Riyaz Patel

EFF leader Julius Malema has urged people in the Western Cape to unite against drugs and gangs, and said he is confident that his party can end the Cape gang wars if their members “confront drug dealers.”

Malema, who was re-elected unopposed Saturday, was delivering his closing address to some 3000 party delegates who had attended the party’s 4-day elective conference at Nasrec in Johannesburg.

He said the war against drugs and gangs was winnable, and that only EFF members in the province can help end the war that has claimed so many lives.

“There is huge potential [for] change in the Western Cape. Our people there are both black and white. We were together in the struggle and must work together to end gang wars.

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“It is black people being killed by black people. The madness of drugs and gangs must come to end. We must confront drug dealers there and ask them why are they not selling drugs to white people and why are they destroying black communities,” he said.

Malema said the coloured people in the country was black and blamed apartheid for dividing them from blacks.

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Earlier, The EFF called for one currency to be used across the continent of Africa.

“Our vision is not these small-minded things you’re thinking about; we want to lead Africa. We want a United States of Africa with one currency, economy, and judiciary,” Malema said.

The party’s vision appeared to be inspired by late Libyan leader Muammar Gaddafi who dreamt of a United States of Africa.

Formations from Liberia, Malawi, and Namibia were among the guests attending the second EFF people’s assembly in Nasrec.

The National People’s Assembly is convened, primarily, to elect new leaders for a new term, refine party policy, and adopt resolutions on various matters.

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Central Command Team member Thembi Msane, speaking on behalf of their international relations commission, said the party resolved that a solution to fight poverty on the continent would be one African currency.



Among the other resolutions was that there should be monitoring of free movement from one country to another.

Msane also described the African Union as a problematic organisation because it glorifies borders.

She said the party agreed on the isolation of King Mswati III monarch in Swaziland.

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The EFF also called for Swahili to be introduced as a medium of instruction in all schools.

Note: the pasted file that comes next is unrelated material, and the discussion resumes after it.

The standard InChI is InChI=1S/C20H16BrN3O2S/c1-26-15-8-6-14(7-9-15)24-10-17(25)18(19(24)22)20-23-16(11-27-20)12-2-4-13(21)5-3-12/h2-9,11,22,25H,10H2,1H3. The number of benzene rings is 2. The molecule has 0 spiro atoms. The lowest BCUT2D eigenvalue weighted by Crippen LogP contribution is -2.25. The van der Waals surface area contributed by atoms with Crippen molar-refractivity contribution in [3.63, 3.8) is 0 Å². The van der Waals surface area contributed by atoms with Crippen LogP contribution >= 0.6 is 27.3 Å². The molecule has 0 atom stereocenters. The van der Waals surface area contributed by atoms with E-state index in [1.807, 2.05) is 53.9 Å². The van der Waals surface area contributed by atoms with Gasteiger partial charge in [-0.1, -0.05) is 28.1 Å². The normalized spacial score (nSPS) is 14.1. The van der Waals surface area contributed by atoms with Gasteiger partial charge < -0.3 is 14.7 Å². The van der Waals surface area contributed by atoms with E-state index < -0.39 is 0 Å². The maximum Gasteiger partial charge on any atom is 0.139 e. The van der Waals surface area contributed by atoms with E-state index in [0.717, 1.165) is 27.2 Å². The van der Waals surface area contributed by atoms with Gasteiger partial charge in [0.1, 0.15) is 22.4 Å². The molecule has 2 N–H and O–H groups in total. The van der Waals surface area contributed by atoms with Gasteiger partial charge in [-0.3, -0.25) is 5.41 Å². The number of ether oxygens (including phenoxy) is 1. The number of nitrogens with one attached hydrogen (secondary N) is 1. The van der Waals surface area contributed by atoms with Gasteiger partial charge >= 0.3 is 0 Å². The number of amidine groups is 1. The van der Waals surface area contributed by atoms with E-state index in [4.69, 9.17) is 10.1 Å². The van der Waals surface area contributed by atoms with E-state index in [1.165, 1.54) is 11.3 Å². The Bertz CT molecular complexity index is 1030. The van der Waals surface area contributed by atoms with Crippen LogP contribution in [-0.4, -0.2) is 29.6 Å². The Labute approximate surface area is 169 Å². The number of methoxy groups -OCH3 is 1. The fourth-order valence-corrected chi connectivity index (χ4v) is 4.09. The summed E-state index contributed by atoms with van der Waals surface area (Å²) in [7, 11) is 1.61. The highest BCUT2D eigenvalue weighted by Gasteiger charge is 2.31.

The party said it’s important for all Africans to know their history and where they came from.

It also called for massive investment on the development of the economy in Africa and an increase in tariffs on all goods that are not manufactured in Africa.

Msane said the party also advocated for all member states to withdraw from the International Criminal Court and for the establishment of a permanent African force.

No foreign military forces should be allowed to interfere in African countries, the party said emphatically.

The EFF also called on the amendment of the liquor bill and is seeking a total ban on alcohol advertisement.

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EFF Gauteng leader Mandisa Mashego said Africans in Africa should have rights of membership in the EFF.

Mashego called on Icasa to not auction high demand spectrum and for telecommunications companies to share infrastructure network.

“The State must own primary infrastructure. We resolved that the EFF must make rules on developing communication skills, and focus on black innovations and inventions.”

“We must intensify the campaign for the decrease of data and airtime pricing. We must be more actively involved in the campaigns. We have proposals on which search engines must be free of charge and use Telkom as the state network provider,” said Mashego.

She called on the SABC to broadcast African stories and government to regulate payment of TV licenses.

The EFF is South Africa’s third-largest party with 44 parliamentary seats and representation in most municipalities and metros.

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